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Federal "Relation Back" Doctrine Intended To Expand, Not Limit, Prisoners' Rights

New Jersey State prison officials, guards and riot team personnel (defendants) moved for summary judgment dismissal of an amended 42 U.S.C. § 1983 complaint following a 30 day lockdown at the Bayside Prison. The amendment allowed an already released prisoner (Goolsby) to become a plaintiff in the suit and another plaintiff (Lopez) to include supervisory claims against officials. The motion was denied.

Bayside Prison was placed on a lockdown after a prisoner killed a guard in 1997. Several hundred prisoners filed a § 1983 action alleging civil rights violations by facility and specially trained riot guards in July, August and September of 1997. A motion to amend the complaint was granted in 1999 allowing Goolsby's participation and Lopez's addition of the supervisory claims. The defendant's motioned for the amendment's dismissal arguing that the "Relation Back" doctrine under the Federal Rules of Civil Procedure, Rule 15(c), should preclude Goolsby's participation because he did not exhaust his administrative remedies pursuant to the Prison Litigation Reform Act. The defendants further alleged that the supervisory officials were not aware of, and did not order, violations of the prisoners' rights.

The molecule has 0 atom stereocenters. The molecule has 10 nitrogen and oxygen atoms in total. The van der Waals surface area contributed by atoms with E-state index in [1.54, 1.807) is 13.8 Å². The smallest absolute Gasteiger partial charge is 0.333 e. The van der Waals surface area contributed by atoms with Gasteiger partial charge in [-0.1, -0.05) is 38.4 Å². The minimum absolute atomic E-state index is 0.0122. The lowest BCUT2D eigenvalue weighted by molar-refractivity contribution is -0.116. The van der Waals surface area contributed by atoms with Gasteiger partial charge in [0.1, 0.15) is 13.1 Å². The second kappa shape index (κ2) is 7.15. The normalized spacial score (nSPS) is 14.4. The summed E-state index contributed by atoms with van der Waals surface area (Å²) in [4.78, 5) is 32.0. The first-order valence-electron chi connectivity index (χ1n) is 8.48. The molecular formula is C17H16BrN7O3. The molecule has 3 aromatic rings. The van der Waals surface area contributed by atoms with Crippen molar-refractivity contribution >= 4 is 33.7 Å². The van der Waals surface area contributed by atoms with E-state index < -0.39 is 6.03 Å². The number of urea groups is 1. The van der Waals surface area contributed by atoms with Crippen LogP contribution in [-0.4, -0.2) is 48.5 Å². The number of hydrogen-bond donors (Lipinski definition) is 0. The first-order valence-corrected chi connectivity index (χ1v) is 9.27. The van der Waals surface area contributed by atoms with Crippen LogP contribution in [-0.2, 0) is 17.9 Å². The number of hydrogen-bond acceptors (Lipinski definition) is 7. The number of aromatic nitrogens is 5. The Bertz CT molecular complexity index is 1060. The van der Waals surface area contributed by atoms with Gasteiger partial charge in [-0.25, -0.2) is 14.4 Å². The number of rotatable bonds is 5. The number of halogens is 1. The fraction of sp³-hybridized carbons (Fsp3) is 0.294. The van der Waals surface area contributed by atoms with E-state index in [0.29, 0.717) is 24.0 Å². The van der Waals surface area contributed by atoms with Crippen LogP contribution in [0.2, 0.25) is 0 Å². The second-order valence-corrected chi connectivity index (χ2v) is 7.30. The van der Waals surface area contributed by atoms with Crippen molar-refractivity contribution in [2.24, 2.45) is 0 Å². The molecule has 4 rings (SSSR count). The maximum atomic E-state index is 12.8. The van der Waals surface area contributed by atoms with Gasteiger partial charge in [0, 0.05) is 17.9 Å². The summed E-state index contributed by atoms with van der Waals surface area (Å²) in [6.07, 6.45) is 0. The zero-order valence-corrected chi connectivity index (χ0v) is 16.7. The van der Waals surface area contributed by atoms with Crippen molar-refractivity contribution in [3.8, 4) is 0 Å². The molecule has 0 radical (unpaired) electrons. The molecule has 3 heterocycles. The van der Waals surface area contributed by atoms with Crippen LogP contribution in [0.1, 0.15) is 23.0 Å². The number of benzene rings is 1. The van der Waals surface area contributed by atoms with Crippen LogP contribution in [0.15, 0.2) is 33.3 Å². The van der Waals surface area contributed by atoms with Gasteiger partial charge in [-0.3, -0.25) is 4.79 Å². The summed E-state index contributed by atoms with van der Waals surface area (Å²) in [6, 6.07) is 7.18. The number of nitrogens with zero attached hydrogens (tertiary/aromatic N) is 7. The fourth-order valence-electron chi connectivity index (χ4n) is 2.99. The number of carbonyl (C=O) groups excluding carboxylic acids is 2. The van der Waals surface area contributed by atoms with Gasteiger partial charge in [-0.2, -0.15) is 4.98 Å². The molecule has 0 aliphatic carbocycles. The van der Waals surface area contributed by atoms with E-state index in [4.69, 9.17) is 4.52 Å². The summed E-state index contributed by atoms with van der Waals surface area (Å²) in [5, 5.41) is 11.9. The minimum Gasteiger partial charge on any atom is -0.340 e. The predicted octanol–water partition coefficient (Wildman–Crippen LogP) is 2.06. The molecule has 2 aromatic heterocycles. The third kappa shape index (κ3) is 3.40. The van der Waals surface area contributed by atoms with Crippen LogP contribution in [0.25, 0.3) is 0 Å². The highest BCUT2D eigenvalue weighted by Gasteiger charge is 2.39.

The U.S. District Court for the District of New Jersey held that granting the dismissal would "bar Plaintiffs from bringing a claim that, but for the relation back doctrine, Plaintiff would indisputably be entitled to bring without having first exhausted his administrative remedies." The court held that the doctrine was intended to expand, not limit, a plaintiff's rights and to "ameliorate the harsh result of the strict application of the statute of limitations." The court further held that sufficient facts were shown to suggest deliberate indifference by the officials due to their non action considering the numerous medical injuries dealt with during the lockdown and the circumstances leading to it. In 2000, the class action certification was denied but the individual cases were allowed to proceed. See: In re Bayside Prison Litigation, USDC, D.N.J., Case No. 97 5127 (RBK), 2007 U.S. Dist. LEXIS 7096 (2007).

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Related legal case

In re Bayside Prison Litigation

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